The Meloy siblings, sister and brother, have, in their previous incarnations (before they took up writing for children), scaled the heights of artistic success and critical approval. She, Maile, is the author of two highly acclaimed novels – Liars and Saints and A Family Daughter – as well as two fine short-story collections, all written with adults in mind. She has been named one of The New Yorker magazine's Top 20 under 40, its list of the most promising young writers.
He, Colin, is the lead singer and songwriter of the cooler-than-cool band, the Decemberists.
Are these two celebrities doing what so many of their ilk are currently doing – "descending" into the realm of children's literature in the misbegotten belief that writing for children requires no other art than that which they already possess or profess? Mr. Meloy, for his part, disabused us of that notion in an interview in The New York Times: "We're not leveraging quasi celebrity to do this," he said. "And hopefully people would see this as not something I'm doing on a whim, sort of a vanity project, like Madonna writing a picture book."
Are we to believe Colin Meloy – and by association, his sister – when he insists that he is not slumming with his celebrity sibling? The short answer, on the strength of these two debut children's novels, is yes. That said, should the siblings consider sticking to their respective knitting, adult fiction for her and top-of-the-charts albums like The King Is Dead for him, because, really, they're much better at that? This time the answer is … not necessarily.
Both novels begin firmly rooted in the here and now. In The Apothecary, 14-year-old Janie, only daughter of two about-to-be blacklisted Hollywood scriptwriters, has moved from Los Angeles to early-1950s, still-rationed London with her parents, just ahead of their appearance before the U.S. House Un-American Activities Committee. On her first day at school, Janie sets eyes on the intriguing Benjamin Burrows, son of the eponymous apothecary, who, it transpires, has mysteriously disappeared.
Wildwood begins with a disappearance as well. In a masterfully composed opening scene, 12-year-old Prue is having breakfast on a Saturday morning in Portland, Ore., and being prepped by her parents for a day of babysitting her little brother, one-year-old Mac. The day goes well until late afternoon, when, while the two are in the park, the sky darkens with huge crows (a murder of crows, as Prue, an aficionado of The Sibley Guide to Birds, tells herself) who seize Mac tottering beside his Radio Flyer wagon and carry him off in their talons. Frantic, Prue follows on her bicycle, travelling into the deeply forested territory known to Portlanders as the Impassable Wilderness.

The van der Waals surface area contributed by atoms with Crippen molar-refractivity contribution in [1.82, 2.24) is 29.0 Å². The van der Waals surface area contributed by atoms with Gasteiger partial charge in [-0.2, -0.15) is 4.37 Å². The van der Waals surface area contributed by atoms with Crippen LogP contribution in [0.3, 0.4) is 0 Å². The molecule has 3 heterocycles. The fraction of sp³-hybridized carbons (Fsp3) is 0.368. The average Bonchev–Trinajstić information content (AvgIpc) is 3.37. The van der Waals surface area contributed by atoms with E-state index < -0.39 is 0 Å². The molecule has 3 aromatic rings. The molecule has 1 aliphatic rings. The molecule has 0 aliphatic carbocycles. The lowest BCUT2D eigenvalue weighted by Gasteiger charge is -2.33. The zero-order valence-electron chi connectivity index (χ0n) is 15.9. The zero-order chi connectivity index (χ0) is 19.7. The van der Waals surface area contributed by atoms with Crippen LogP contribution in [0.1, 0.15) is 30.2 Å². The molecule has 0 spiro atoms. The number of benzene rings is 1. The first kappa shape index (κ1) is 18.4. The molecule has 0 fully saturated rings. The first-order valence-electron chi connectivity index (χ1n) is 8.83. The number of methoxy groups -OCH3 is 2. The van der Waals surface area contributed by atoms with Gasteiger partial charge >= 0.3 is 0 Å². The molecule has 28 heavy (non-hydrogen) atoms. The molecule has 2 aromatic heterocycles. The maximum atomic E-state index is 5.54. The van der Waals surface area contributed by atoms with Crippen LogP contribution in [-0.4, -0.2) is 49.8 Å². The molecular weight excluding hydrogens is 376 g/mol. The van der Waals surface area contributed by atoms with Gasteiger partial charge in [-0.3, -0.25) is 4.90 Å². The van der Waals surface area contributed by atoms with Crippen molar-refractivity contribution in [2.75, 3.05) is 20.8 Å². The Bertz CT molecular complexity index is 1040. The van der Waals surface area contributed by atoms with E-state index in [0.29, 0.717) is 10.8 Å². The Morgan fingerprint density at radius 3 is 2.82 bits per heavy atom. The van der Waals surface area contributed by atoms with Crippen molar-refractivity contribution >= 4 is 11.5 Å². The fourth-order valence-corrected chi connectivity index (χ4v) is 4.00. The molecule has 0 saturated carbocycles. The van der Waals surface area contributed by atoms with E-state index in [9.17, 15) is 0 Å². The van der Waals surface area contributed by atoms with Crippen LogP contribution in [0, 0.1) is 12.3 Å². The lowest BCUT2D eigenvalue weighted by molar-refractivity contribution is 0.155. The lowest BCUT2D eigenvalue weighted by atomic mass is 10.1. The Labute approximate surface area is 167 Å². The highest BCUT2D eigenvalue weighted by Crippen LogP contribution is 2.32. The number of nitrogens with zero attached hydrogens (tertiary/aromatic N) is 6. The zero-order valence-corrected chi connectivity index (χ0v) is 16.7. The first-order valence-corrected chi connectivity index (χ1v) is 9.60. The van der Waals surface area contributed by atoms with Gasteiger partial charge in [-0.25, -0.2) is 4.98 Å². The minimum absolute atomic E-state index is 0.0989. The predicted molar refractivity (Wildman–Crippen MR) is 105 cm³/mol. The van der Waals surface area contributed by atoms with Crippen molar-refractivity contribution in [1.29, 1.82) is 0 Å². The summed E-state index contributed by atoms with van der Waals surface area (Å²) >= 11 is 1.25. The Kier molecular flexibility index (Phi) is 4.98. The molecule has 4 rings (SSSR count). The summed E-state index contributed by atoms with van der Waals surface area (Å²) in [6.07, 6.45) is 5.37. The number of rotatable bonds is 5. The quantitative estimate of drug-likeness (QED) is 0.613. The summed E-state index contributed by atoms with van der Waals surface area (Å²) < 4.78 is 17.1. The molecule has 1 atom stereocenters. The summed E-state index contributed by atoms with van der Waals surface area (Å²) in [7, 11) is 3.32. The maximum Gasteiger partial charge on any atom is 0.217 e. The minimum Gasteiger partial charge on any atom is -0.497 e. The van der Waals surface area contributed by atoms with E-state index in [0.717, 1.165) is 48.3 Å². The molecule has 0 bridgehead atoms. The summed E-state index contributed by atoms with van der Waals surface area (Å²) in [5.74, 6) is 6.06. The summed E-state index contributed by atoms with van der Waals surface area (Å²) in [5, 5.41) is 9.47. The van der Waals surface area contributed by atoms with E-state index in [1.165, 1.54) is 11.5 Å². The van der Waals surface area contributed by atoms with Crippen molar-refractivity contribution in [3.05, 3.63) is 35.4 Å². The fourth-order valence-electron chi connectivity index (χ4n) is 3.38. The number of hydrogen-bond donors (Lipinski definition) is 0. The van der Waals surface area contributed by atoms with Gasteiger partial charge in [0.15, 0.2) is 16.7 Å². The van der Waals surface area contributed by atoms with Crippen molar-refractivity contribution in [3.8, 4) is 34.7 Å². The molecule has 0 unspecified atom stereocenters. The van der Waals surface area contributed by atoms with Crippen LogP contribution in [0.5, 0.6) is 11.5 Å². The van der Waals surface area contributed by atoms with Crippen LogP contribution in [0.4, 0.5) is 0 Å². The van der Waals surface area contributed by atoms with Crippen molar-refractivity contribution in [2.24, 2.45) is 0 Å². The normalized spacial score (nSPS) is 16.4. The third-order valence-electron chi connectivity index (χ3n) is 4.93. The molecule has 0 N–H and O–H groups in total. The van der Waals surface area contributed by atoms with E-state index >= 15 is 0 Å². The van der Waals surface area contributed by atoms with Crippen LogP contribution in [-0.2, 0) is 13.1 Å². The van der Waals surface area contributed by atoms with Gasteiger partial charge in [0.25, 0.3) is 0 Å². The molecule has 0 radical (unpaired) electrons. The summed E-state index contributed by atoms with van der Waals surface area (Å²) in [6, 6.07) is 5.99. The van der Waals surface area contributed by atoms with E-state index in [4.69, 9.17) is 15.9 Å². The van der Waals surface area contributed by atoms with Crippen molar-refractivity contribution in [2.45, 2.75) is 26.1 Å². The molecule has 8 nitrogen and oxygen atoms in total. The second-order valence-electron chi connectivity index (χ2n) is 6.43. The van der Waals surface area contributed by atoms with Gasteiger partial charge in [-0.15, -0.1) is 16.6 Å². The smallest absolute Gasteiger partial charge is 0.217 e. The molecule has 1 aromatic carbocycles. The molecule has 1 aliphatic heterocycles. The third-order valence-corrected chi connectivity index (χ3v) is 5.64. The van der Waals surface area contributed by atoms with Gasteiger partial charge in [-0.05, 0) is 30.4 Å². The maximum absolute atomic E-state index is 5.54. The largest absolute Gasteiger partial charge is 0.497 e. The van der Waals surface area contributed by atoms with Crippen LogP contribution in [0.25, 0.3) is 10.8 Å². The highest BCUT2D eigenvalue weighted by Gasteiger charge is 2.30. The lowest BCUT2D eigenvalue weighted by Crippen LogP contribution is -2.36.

From these starting points, both novels whirl off into other worlds of pure, mostly unadulterated and mostly utterly absorbing fantasy. In The Apothecary, Janie, Benjamin and their friend, a small East End Londoner with "great spectations," named Pip, are racing against time and an assortment of villains to help Benjamin's father contain the radiation from a Soviet atomic-bomb test on an Arctic island. Potions are consumed to ensure invisibility, in some instances, and to change the children into birds in others. Depths of terror are plumbed, heights of young love are scaled.
There's also terror aplenty in the Wildwood, as the Impassable Wilderness is known to its inhabitants. Crows may have kidnapped Mac, and presumably they roost in the Wildwood, but legions of other inhabitants, not least the armed ranks of Coyotes and their leader, the Dowager Governess, threaten the life and limb of Prue and her unlikely companion Curtis, who has followed her into the woods. Finding and saving Mac is the ultimate goal and resolution of this wildly inventive tale.
Comparisons are quite often invidious, never more so than when made between siblings. It's just asking for trouble. Suffice to say, then, that sister Meloy was born to write – in any genre, it seems. The Apothecary is a beautifully paced novel, the arc of its storytelling delivers a remarkable voyage for young readers, who will identify, or want to identify, with the superbly drawn Janie, Benjamin, Pip et al.
Brother Meloy, on the other hand, maybe not so much, but that's not to say he can't write. He surely can and he surely must. It's just that at 500-plus pages, Wildwood feels a little overwritten, a little rococo in its almost endless prose. That may be a fogey's point of view, because, without a doubt, nine- to-12-year-olds will dive in and scarcely come up for air. They will pore over Carson Ellis's line drawings and colour plates, exquisite interpretations of the Wildwood world and story that give this book the visual heft of a classic.
We want more of this stuff for young readers of a certain age from both of these writers. Happily, in the case of Wildwood, at least, sequels are promised.
Susan Perren writes about children's books for The Globe and Mail.